Supported by


When Einstein Warned the World

Apr 16, 2018 | 72 videos
Video by The Atlantic

In November of 1947, Albert Einstein offered the United States and the international community advice on how to coexist under the looming threat of nuclear war. An excerpt from his article in The Atlantic, “Atomic War or Peace,” has been animated in the video above.

Today, as the Trump administration appears to be considering nuclear war with North Korea, Einstein’s words resonate once again. In his article, the German-born Nobel Prize-winner cautioned against fear-mongering, which he believed only increases international antagonism. Einstein did condone nuclear programs, but only as a necessary evil for deterrence; he believed the atomic bomb should never again be deployed.

“I am not saying that the United States should not manufacture and stockpile the bomb, for I believe that it must do so; it must be able to deter another nation from making an atomic attack when it also has the bomb,” Einstein said. “To keep a stockpile of atomic bombs without promising not to initiate its use is exploiting the possession of bombs for political ends….Unless there is a determination not to use [atomic bombs] that is stronger than can be noted today among American political and military leaders, and on the part of the public itself, atomic warfare will be hard to avoid.”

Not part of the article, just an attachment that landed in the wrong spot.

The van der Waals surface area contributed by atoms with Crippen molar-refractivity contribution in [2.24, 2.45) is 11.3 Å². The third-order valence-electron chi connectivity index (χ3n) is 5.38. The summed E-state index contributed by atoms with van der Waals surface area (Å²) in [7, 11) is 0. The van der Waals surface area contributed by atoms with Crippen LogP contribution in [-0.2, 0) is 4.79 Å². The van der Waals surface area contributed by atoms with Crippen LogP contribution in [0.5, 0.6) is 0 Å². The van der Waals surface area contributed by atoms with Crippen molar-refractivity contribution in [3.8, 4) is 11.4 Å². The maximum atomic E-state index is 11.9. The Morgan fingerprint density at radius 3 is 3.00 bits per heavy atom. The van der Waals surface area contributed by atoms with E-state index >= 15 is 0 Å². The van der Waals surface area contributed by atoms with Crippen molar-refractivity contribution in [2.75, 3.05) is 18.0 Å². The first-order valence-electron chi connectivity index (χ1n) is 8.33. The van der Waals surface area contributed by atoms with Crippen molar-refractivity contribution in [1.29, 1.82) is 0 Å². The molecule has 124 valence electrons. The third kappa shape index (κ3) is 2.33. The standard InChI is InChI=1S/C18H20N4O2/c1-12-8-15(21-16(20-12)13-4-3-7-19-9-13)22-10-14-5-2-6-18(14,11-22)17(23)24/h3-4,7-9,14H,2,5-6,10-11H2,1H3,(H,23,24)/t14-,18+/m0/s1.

We want to hear what you think about this article. Submit a letter to the editor or write to

Author: Atthar Mirza

About This Series

Short, animated videos from The Atlantic